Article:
A running list of tools useful for the data miner, with a few words about each.
1. The R language.
R is one of the most powerful statistical analysis tools out there. The over 1600 packages and libraries contain just about everything you have ever heard of, plus a wealth of data sets to play around with. The documentation for the most part is very good with plenty of example code. The IDLE is easy to install, and package addition is just a button clicks on the menu. Syntactically the language is similar to python, and is pretty intuitive, with a lot of thought having gone in to make data set manipulation as easy as possible. The standard plot libraries as well as more advanced version, such as ggplot2, provide great visualization capabilities.
R has some issues with scaling, i.e. dealing with large data, but these problems are being solved (see for example, here). Of course, there are technical drawbacks (for example, R is very slow running loops, and is not great for date/time manipulation in time series, etc); I will try to address some of these in subsequent posts.
Python is a high-level programming language, also open source, and in conjunction with the numpy and scipy packages is one of the most powerful computational tools out there. It allows a wide range of programming styles and is compatible with a number of other languages such as C and C++. There is also a well-developed module library of scientific as well as data mining tools; for example, there are a number of modules that allow you to mine and investigate social networks such as twitter that are fun to look into, as well as things like regression and svm’s. The matplotlib is a powerful visualization tool.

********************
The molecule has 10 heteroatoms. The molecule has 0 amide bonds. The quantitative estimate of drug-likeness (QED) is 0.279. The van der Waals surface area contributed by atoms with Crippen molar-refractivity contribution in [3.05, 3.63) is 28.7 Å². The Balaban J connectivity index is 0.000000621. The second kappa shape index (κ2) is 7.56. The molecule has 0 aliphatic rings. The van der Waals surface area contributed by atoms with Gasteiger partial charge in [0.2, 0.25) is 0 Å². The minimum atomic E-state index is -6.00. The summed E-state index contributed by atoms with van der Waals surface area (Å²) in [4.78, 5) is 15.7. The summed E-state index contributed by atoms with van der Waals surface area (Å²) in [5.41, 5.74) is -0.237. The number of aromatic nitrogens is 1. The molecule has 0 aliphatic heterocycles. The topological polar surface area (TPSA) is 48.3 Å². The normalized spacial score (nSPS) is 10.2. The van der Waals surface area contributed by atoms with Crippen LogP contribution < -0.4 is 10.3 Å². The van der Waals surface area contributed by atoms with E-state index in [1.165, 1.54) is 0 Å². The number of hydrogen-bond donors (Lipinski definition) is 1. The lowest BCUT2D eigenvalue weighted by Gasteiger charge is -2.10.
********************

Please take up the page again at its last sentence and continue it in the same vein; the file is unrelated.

Weka is a data mining and analytics package suite that is incredibly easy to use. It provides an interface riddled with all the standard data mining tools you have heard of and allows you to combine these in a click-and-drag fashion. Model adjustment is similarly easy. Everything is coded in Java, which I don’t know, and so have no experience in getting under the hood of this thing.